Gov. Mark Dayton, in a letter to insurers March 16, called for a firmer commitment from them to reduce premiums. He said reinsurance should be financed at the federal level. “However, if the Legislature chooses to establish a state-based program, I believe strongly that it should be financed by a tax on the industry itself,” he wrote.
Nationally, with Congress struggling to morph the ACA into the American Health Care Act (AHCA), it remains to be seen what place reinsurance will have in the new reform legislation — and how it’s paid for.
Insurers and policymakers would like to see state-based high-risk pools that would both help keep people with pre-existing conditions insured and stabilize the individual insurance market.
U.S. House Speaker Paul Ryan, R-Wisconsin, would place unhealthy consumers into a risk pool separate from the rest of the individual market, while the U.S. Department of Health and Human Services’ proposal would give states the option of using $1 billion in federal funding per year, for up to three years, to maintain their high-risk pools.
Will the replacement contain mechanisms to deal with the risk-shifting among primary carriers that was part of the ACA? Or will carriers buy less in the conventional reinsurance market?
“Insurance companies are concerned that inducing lower-risk people to purchase coverage will prove inadequate,” said Hilary N. Rowen, an insurance regulatory lawyer with the Sedgwick law firm in San Francisco. “Under the ACA, you had subsidies and the mandate. The proposed legislation only uses a tax credit, which is a different way of offering subsidies to consumers.”
Rowen, who has spoken on the health insurance marketplace at national conventions held by the American Bar Association and other organizations, has also written numerous journal articles about the shifting health care climate in the United States.
The version of the AHCA currently being debated in the House contains a nine-year, $100 billion pool of money that would be distributed to states for premium stabilization efforts — with a proviso that the states match a percentage of the funding, leading up to a 50-50 split in 2026. That pool would consist of $15 billion in 2018, $15 billion in 2019, and then $10 billion for each of the next seven years.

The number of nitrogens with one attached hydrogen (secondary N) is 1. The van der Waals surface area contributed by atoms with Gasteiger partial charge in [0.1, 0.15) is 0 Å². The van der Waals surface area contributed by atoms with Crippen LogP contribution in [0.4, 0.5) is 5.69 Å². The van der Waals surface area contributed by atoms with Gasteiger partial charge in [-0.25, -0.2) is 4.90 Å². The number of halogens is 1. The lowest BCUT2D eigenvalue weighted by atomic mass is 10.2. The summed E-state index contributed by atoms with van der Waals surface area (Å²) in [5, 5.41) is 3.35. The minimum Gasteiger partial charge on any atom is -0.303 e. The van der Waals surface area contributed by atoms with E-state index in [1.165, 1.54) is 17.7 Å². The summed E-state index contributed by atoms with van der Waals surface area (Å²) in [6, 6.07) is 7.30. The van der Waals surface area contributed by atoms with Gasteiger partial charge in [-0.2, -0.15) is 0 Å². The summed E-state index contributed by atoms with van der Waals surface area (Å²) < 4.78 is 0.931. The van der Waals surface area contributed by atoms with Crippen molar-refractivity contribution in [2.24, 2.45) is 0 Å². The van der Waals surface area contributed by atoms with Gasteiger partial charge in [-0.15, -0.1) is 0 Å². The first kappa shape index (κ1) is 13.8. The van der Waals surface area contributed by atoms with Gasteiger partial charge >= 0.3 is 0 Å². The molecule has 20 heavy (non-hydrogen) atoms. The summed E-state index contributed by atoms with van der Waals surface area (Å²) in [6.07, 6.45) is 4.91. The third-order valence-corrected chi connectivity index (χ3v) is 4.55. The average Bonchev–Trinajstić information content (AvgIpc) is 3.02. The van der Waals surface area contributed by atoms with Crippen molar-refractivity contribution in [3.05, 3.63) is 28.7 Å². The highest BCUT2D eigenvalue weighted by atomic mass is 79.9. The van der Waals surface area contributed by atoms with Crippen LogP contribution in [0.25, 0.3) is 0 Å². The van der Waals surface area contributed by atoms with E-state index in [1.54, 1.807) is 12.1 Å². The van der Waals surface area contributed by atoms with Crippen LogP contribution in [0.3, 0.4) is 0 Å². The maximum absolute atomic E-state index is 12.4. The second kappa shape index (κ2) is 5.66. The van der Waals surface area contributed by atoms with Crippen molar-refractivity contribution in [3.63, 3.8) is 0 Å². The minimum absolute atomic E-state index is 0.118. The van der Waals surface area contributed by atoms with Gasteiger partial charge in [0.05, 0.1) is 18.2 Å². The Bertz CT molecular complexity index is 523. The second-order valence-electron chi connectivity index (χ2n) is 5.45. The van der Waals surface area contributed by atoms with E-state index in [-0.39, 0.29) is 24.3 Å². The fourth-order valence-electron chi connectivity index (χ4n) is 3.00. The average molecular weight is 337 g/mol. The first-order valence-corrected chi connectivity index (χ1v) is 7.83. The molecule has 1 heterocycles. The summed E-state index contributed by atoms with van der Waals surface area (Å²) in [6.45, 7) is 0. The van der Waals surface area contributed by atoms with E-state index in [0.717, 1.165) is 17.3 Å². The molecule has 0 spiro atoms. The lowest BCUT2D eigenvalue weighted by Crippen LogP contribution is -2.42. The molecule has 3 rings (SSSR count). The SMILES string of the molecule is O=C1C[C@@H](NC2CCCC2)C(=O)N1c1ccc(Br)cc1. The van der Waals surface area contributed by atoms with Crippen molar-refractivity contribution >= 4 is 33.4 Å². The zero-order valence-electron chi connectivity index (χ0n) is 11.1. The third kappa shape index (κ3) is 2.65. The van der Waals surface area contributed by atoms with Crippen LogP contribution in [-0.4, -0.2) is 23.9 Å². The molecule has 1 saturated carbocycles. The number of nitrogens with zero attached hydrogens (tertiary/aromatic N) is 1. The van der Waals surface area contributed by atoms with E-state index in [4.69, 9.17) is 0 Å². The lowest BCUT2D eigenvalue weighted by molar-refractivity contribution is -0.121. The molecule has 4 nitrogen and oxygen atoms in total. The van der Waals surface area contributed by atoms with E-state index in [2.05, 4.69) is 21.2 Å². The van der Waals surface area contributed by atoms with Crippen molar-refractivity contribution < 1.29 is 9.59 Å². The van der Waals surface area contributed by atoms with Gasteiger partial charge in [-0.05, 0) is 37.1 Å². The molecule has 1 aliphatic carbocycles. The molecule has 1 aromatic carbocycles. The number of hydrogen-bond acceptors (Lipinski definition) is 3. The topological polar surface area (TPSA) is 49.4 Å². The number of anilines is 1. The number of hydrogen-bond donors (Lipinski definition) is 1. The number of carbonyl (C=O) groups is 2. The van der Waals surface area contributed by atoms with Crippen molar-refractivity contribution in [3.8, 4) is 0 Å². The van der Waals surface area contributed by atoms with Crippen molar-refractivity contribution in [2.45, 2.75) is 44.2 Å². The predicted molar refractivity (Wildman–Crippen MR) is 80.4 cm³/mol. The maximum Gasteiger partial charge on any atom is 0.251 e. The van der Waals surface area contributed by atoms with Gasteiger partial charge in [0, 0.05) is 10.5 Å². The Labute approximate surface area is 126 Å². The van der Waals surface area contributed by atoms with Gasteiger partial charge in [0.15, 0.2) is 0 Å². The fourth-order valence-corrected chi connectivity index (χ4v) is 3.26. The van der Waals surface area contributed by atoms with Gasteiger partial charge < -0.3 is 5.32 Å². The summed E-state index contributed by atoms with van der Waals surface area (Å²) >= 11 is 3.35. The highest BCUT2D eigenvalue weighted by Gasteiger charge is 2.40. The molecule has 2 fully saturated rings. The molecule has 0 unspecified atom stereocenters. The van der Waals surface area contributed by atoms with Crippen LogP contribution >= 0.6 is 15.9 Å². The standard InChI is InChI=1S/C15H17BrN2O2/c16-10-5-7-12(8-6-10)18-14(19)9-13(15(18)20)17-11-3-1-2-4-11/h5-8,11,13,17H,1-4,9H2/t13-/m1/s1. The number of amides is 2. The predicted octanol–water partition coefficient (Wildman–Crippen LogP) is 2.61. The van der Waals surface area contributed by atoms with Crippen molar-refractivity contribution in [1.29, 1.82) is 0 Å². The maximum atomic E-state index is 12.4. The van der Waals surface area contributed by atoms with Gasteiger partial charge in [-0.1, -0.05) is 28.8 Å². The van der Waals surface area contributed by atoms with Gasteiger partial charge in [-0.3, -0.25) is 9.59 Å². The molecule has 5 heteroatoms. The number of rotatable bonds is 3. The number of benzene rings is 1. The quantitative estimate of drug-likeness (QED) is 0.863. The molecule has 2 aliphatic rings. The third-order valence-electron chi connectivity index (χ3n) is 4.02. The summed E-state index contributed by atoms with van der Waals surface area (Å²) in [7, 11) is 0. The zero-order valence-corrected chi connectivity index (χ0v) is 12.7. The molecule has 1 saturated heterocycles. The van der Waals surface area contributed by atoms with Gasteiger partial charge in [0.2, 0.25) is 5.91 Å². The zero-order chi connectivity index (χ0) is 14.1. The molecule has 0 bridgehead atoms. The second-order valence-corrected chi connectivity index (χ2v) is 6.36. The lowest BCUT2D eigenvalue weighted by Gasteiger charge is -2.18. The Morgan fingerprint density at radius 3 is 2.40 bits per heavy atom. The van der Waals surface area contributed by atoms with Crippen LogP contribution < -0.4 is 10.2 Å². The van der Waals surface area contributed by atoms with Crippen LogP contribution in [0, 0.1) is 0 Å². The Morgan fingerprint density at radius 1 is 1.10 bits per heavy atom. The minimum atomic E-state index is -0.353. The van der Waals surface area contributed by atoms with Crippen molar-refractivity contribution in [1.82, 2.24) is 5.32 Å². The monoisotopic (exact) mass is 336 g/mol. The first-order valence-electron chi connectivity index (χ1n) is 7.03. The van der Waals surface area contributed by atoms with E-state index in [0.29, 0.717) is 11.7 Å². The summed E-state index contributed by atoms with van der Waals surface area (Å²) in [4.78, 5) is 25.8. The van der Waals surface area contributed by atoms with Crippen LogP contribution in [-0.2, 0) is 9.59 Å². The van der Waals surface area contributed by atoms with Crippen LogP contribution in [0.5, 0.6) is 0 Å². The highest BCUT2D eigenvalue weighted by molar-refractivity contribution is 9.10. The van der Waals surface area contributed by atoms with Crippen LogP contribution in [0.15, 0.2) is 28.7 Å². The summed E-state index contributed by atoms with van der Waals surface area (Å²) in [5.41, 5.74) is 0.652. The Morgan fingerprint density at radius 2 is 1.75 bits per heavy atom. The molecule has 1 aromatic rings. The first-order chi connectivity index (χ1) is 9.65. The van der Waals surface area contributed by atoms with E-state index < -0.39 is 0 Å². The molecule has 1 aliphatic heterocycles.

“If that is the plan, it would do a significant job of smoothing out the claims burden and taking out a fair amount of the high-cost payment burden, which should lead to lower premiums,” said David Anderson, a research associate in the Margolis Center for Health Policy at Duke University.
The question for any implementation of reinsurance, as always, is money — or more specifically, subsidies. Much of the burden of providing coverage under the ACA was leavened by cost-saving government subsidies.
“If there’s significant money coming in from the outside — which the current draft of the bill says will happen — it could work,” said Anderson. “The biggest issue is that $15 billion in year one and $10 billion in year three would be grossly insufficient to have effective high-cost risk pools. You’d need three to five times as much money.”
President Donald Trump has said that people with pre-existing conditions will still be able to get coverage under whatever version of the AHCA becomes law. But it might not contain an individual mandate, and without it, insurers fear, their coverage pool will consist mostly of expensive-to-cover sick people.
“States like Minnesota have their own high-risk pools, so fewer people are denied coverage in the individual market, or else they’re subsidized,” said Blewett. “The concern now is where the subsidies will come from. By definition, these people cost a lot. If I had a condition like that, I’d be paying attention to what’s going on.”
Staff writer Kevin Featherly contributed to this article.